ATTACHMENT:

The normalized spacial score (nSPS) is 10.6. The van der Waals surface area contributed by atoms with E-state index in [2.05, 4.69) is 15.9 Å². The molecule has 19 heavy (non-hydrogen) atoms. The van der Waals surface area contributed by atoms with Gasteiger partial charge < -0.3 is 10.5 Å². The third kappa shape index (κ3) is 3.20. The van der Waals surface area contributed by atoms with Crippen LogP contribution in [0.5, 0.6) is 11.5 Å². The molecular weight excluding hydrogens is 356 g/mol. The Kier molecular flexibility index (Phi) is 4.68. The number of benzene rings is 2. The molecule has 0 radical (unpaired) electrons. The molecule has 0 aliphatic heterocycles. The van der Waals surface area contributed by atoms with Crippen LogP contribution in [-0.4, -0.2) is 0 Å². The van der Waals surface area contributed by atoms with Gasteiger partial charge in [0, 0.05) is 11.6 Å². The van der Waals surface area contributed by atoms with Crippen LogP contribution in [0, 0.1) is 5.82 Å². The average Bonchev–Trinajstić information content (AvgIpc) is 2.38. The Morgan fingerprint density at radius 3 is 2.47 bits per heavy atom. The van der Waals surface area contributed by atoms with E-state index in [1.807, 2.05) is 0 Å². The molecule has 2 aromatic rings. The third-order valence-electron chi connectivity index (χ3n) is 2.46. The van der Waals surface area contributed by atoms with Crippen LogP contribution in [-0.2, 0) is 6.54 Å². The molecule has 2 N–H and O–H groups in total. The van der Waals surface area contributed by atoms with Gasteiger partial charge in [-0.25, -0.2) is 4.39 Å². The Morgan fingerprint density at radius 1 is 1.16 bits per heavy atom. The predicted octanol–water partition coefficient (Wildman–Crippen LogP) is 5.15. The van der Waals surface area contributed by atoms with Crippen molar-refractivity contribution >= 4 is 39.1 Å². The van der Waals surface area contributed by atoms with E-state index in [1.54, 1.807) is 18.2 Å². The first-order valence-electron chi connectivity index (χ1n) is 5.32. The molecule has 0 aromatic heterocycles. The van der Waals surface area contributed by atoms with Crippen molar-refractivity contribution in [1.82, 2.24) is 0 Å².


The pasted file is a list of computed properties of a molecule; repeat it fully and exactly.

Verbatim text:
The normalized spacial score (nSPS) is 10.6. The van der Waals surface area contributed by atoms with E-state index in [2.05, 4.69) is 15.9 Å². The molecule has 19 heavy (non-hydrogen) atoms. The van der Waals surface area contributed by atoms with Gasteiger partial charge < -0.3 is 10.5 Å². The third kappa shape index (κ3) is 3.20. The van der Waals surface area contributed by atoms with Crippen LogP contribution in [0.5, 0.6) is 11.5 Å². The molecular weight excluding hydrogens is 356 g/mol. The Kier molecular flexibility index (Phi) is 4.68. The number of benzene rings is 2. The molecule has 0 radical (unpaired) electrons. The molecule has 0 aliphatic heterocycles. The van der Waals surface area contributed by atoms with Crippen LogP contribution in [-0.4, -0.2) is 0 Å². The van der Waals surface area contributed by atoms with Gasteiger partial charge in [0, 0.05) is 11.6 Å². The van der Waals surface area contributed by atoms with Crippen LogP contribution in [0, 0.1) is 5.82 Å². The average Bonchev–Trinajstić information content (AvgIpc) is 2.38. The Morgan fingerprint density at radius 3 is 2.47 bits per heavy atom. The van der Waals surface area contributed by atoms with E-state index in [1.807, 2.05) is 0 Å². The molecule has 2 aromatic rings. The third-order valence-electron chi connectivity index (χ3n) is 2.46. The van der Waals surface area contributed by atoms with Crippen LogP contribution in [-0.2, 0) is 6.54 Å². The molecule has 2 N–H and O–H groups in total. The van der Waals surface area contributed by atoms with Gasteiger partial charge in [-0.25, -0.2) is 4.39 Å². The Morgan fingerprint density at radius 1 is 1.16 bits per heavy atom. The predicted octanol–water partition coefficient (Wildman–Crippen LogP) is 5.15. The van der Waals surface area contributed by atoms with Crippen molar-refractivity contribution >= 4 is 39.1 Å². The van der Waals surface area contributed by atoms with E-state index in [1.54, 1.807) is 18.2 Å². The first-order valence-electron chi connectivity index (χ1n) is 5.32. The molecule has 0 aromatic heterocycles. The van der Waals surface area contributed by atoms with Crippen molar-refractivity contribution in [1.82, 2.24) is 0 Å².